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Review: Momento combines social feeds and personal journalling

If you want to keep a record of your personal and private stories, Momento’s the app for you

Price: $2.99/£2.29
Size: 43.0 MB
Version: 3.0.1
Developer: d3i Ltd

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The notion of keeping a diary might seem stuffy in an era of super-fast social network streams; but there’s something cathartic about sitting down at the end of the day and pouring some thoughts into a tome you can revisit at any later point. The problem is remembering to do so and finding the time. Digital journaling software gets around these issues by replacing a book with your iPhone and bugging you to update your recorded moments.

Momento combines manual journalling with content from social feeds.

Momento combines manual journaling with content from social feeds.

Day One is probably the most popular iPhone app in this field, and for traditional journaling it remains the best. However, Momento has carved itself a niche in being an interesting halfway house between digital journaling and social networking. This is because along with being suitable for tapping in manual entries, Momento allows you to connect to  social feeds — Facebook; Twitter; Instagram; Swarm; Moves; Uber — and add those posts to your archive.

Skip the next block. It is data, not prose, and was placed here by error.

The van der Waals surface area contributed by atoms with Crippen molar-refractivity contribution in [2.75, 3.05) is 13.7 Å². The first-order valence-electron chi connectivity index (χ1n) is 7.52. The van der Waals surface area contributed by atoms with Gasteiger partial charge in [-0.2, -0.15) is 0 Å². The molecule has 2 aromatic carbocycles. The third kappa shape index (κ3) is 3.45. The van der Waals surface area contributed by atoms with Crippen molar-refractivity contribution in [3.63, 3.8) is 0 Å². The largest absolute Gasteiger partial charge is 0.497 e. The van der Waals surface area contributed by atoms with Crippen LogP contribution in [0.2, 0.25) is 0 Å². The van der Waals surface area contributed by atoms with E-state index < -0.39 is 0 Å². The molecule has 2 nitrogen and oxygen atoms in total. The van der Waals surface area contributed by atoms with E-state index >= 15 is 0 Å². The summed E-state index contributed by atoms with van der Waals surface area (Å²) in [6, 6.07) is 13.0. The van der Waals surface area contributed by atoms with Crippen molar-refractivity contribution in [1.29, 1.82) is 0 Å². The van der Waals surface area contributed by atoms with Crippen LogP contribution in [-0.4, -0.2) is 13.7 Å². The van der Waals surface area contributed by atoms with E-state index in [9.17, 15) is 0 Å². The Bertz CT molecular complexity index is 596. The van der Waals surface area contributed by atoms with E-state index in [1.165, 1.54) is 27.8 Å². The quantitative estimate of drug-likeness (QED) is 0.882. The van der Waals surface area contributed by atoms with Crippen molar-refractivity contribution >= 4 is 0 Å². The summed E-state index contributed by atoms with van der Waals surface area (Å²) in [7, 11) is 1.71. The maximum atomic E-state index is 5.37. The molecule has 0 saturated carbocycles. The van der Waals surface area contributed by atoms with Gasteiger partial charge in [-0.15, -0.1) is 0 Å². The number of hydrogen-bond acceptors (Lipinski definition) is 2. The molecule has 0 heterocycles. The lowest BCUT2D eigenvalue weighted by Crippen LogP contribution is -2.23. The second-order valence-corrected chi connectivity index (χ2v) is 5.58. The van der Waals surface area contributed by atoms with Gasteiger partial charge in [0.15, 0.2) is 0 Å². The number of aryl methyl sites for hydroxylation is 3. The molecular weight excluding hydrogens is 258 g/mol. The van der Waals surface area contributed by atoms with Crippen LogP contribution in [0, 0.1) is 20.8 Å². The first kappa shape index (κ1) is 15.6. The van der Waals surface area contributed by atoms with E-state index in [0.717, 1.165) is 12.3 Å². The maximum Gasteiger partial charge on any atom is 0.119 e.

You can browse by day to focus on your entries.

You can browse by day to focus on your entries.

This is a lot handier than it sounds. If you’re reasonably diligent at launching Momento at least every week or so, it’ll pull down all the new content you’ve added to the aforementioned networks. This then becomes fully searchable, by date, people, places and tags. There’s also a Timehop-style ‘This Day’ tab within the Timeline, so you can check out what you were doing on today’s date a year or more ago.

The integration of social feeds sets Momento apart.

The integration of social feeds sets Momento apart.

Purely as a means of archiving social networking posts, Momento is worth consideration. For the journaling parts, things are spottier. The interface for adding new posts is straightforward, with big, friendly buttons for adding places, people, tags and photos. A post’s date aligns with when a photo was taken, but can be manually adjusted. Also, you can arbitrarily group days into events, for later browsing. Beyond that, it’s simply a matter of typing in some text. There’s no formatting, and no access to the kind of data Day One users enjoy (music, weather, ratings, and so on); if you want distraction-free, Momento fits the bill, but otherwise it could be seen as limiting.

Momento isn't a silo—content can be shared.

Momento isn’t a silo—content can be shared.

The bigger problem is the warning you receive when adding an image. In order to save space in cloud back-ups, you’re informed photos deleted from your device will be removed from your posts. This misses the point of what users want from journaling and appears to be related to the app’s insistence you use iCloud for back-up – previous versions of Momento allowed data export through iTunes. Until users are provided with a choice for these things, Momento 3 comes only as a very guarded recommendation as a digital journal, but it remains a good choice for archiving social feeds.

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